Purpose: The aim of the study was to evaluate (a) the role of diffusion-weighted imaging (DWI) and apparent diffusion coefficient (ADC) values in differentiating necrotising herpes simplex encephalitis (HSE) and non-necrotising Japanese encephalitis (JE) and (b) to correlate the ADC values with the duration of illness.
Materials and methods: Forty-five confirmed cases of encephalitis (38 patients with JE and 7 patients with HSE) underwent MR imaging. IgM antibody capture enzyme-linked immunosorbent assay (IgM MAC-ELISA) and polymerase chain reaction (PCR) tests were performed in cerebral spinal fluid (CSF) sample to confirm the diagnosis of JE and HSE respectively. MRI findings were recorded in terms of site of involvement, extent of lesions, visibility of each lesion on T2W, DWI and FLAIR sequences and ADC calculations. To observe the changes in ADC with duration of illness, patients with JE and HSE were regrouped on the basis of time since clinical presentation. Mean of the ADC value in each patient was noted and subjected for statistical analysis.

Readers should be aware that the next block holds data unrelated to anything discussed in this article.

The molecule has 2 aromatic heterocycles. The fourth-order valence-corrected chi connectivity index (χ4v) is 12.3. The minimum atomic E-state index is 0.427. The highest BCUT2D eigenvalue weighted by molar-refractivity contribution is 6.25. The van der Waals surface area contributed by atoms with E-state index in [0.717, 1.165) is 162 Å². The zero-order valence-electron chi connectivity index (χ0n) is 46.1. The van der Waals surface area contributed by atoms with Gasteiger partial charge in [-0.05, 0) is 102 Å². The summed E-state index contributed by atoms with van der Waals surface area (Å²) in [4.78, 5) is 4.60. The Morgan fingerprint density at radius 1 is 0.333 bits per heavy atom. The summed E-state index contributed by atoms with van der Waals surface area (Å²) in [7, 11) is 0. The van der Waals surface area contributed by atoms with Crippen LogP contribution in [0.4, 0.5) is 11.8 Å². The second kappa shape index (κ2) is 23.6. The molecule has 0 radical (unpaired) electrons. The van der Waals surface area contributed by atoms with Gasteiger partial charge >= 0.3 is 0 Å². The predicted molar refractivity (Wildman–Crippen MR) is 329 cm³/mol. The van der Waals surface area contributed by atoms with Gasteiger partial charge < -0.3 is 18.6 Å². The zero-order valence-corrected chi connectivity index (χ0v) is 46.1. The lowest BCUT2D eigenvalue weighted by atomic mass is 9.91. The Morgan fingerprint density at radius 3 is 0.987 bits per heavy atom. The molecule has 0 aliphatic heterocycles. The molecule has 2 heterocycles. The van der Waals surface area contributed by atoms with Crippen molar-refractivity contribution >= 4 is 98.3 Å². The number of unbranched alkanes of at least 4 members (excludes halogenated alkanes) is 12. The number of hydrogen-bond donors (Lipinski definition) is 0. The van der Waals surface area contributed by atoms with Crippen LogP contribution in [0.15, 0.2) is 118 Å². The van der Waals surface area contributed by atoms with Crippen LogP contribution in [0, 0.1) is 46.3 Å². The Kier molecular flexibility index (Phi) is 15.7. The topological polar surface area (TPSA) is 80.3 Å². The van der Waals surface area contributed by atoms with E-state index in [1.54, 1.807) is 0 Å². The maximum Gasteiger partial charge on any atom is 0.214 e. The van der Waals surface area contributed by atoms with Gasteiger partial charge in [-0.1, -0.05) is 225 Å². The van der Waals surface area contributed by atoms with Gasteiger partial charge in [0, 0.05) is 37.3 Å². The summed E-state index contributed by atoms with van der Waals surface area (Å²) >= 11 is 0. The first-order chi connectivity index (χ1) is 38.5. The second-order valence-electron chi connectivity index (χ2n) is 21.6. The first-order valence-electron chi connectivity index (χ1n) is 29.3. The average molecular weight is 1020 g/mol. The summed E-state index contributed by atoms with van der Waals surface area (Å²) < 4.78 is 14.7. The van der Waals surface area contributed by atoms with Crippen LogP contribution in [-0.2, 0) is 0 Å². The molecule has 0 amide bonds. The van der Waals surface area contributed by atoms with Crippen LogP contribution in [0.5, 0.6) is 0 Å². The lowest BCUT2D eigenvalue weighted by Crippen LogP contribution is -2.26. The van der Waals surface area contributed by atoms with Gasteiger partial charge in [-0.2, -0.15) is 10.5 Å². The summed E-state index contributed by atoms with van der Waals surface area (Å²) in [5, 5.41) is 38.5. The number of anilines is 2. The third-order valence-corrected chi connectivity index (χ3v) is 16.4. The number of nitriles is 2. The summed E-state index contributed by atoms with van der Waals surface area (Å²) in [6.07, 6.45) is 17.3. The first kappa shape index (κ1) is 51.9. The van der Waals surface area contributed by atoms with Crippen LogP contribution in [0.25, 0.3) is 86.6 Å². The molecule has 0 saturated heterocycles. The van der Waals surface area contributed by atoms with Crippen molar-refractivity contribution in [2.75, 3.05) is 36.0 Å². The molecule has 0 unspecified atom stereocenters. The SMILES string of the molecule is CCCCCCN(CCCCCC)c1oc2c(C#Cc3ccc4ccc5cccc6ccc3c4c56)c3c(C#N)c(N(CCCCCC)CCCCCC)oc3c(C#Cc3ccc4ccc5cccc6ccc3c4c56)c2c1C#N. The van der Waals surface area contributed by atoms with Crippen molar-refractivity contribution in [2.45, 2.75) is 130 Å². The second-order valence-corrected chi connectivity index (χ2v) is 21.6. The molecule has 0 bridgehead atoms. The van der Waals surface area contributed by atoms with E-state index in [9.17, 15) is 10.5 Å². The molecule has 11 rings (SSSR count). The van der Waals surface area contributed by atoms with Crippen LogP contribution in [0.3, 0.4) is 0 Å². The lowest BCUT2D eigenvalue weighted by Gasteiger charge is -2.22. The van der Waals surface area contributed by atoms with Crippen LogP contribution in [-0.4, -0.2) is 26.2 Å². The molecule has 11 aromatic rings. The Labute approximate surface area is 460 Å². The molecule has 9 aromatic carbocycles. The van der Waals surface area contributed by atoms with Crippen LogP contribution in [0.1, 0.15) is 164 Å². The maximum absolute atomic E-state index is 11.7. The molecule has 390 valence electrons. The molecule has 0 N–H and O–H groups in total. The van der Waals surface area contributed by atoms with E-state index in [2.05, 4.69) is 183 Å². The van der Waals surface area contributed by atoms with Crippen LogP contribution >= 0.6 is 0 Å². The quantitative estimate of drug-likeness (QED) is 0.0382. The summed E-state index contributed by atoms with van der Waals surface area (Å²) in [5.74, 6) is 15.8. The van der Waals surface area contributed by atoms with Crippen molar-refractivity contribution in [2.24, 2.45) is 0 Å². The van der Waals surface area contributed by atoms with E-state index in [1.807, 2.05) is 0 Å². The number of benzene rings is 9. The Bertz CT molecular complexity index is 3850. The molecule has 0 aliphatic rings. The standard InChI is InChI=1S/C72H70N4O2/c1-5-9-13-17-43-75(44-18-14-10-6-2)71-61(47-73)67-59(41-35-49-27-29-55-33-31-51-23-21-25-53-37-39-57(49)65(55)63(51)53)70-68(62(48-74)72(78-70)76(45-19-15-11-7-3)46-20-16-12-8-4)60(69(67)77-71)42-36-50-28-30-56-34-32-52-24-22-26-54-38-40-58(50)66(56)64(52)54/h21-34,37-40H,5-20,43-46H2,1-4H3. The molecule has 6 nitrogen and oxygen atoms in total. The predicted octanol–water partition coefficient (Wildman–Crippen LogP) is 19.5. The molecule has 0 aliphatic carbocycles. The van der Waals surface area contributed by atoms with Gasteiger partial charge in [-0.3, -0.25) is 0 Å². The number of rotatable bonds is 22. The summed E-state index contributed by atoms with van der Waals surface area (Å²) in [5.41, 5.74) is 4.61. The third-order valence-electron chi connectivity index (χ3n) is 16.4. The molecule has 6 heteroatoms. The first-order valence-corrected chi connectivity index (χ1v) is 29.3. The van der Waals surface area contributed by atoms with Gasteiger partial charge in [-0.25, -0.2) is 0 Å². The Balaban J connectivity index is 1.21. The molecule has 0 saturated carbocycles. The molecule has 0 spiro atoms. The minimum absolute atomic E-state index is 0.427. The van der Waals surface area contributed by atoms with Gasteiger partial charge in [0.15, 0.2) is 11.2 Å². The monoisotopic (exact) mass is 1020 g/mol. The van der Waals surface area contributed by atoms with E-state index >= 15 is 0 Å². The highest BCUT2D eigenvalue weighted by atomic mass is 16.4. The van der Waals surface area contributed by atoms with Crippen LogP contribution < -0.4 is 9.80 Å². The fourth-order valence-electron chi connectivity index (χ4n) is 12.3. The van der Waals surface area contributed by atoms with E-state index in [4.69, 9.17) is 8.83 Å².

Results: In HSE lesions there was a significant restricted diffusion with low average ADC values observed in acute stage and facilitated diffusion with high average ADC values observed in chronic stage. Whereas JE lesions did not show restricted diffusion and significant low ADC values in acute stage, though facilitated diffusion and high ADC values were observed in chronic stage.
Conclusion: The diffusion abnormality and conspicuity of lesions on DWI may be different in various acute encephalitis (HSE and JE). The ADC values are different in the acute stages of HSE and JE reflecting the difference in the degree of diffusability of water molecule. These observations may suggest that there may be an abundance of cytotoxic oedema in HSE and paucity of cytotoxic oedema in JE, in acute stage.